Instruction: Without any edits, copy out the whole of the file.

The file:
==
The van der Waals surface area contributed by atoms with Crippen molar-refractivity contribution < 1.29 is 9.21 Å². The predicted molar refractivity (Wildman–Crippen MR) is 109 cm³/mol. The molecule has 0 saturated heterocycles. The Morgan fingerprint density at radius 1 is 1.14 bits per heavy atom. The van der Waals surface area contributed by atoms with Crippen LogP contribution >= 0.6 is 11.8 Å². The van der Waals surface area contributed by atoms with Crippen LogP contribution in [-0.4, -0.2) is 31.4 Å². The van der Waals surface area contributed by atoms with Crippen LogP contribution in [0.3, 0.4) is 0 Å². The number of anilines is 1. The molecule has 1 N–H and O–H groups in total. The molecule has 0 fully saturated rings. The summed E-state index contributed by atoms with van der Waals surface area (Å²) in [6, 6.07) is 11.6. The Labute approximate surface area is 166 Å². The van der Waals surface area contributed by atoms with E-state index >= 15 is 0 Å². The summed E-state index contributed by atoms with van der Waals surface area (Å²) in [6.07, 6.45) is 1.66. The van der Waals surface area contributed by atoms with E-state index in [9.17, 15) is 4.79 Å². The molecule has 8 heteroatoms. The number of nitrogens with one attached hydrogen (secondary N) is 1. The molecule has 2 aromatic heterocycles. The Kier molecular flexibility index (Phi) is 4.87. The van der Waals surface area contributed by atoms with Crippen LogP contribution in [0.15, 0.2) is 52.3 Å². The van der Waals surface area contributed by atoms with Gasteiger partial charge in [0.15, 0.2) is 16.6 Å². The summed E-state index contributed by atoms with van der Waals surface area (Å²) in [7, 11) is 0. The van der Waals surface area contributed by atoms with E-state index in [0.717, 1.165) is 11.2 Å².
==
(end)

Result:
The van der Waals surface area contributed by atoms with Crippen molar-refractivity contribution < 1.29 is 9.21 Å². The predicted molar refractivity (Wildman–Crippen MR) is 109 cm³/mol. The molecule has 0 saturated heterocycles. The Morgan fingerprint density at radius 1 is 1.14 bits per heavy atom. The van der Waals surface area contributed by atoms with Crippen LogP contribution >= 0.6 is 11.8 Å². The van der Waals surface area contributed by atoms with Crippen LogP contribution in [-0.4, -0.2) is 31.4 Å². The van der Waals surface area contributed by atoms with Crippen LogP contribution in [0.3, 0.4) is 0 Å². The number of anilines is 1. The molecule has 1 N–H and O–H groups in total. The molecule has 0 fully saturated rings. The summed E-state index contributed by atoms with van der Waals surface area (Å²) in [6, 6.07) is 11.6. The Labute approximate surface area is 166 Å². The van der Waals surface area contributed by atoms with E-state index >= 15 is 0 Å². The summed E-state index contributed by atoms with van der Waals surface area (Å²) in [6.07, 6.45) is 1.66. The van der Waals surface area contributed by atoms with E-state index in [9.17, 15) is 4.79 Å². The molecule has 8 heteroatoms. The number of nitrogens with one attached hydrogen (secondary N) is 1. The molecule has 2 aromatic heterocycles. The Kier molecular flexibility index (Phi) is 4.87. The van der Waals surface area contributed by atoms with Crippen LogP contribution in [0.15, 0.2) is 52.3 Å². The van der Waals surface area contributed by atoms with Gasteiger partial charge in [0.15, 0.2) is 16.6 Å². The summed E-state index contributed by atoms with van der Waals surface area (Å²) in [7, 11) is 0. The van der Waals surface area contributed by atoms with E-state index in [0.717, 1.165) is 11.2 Å².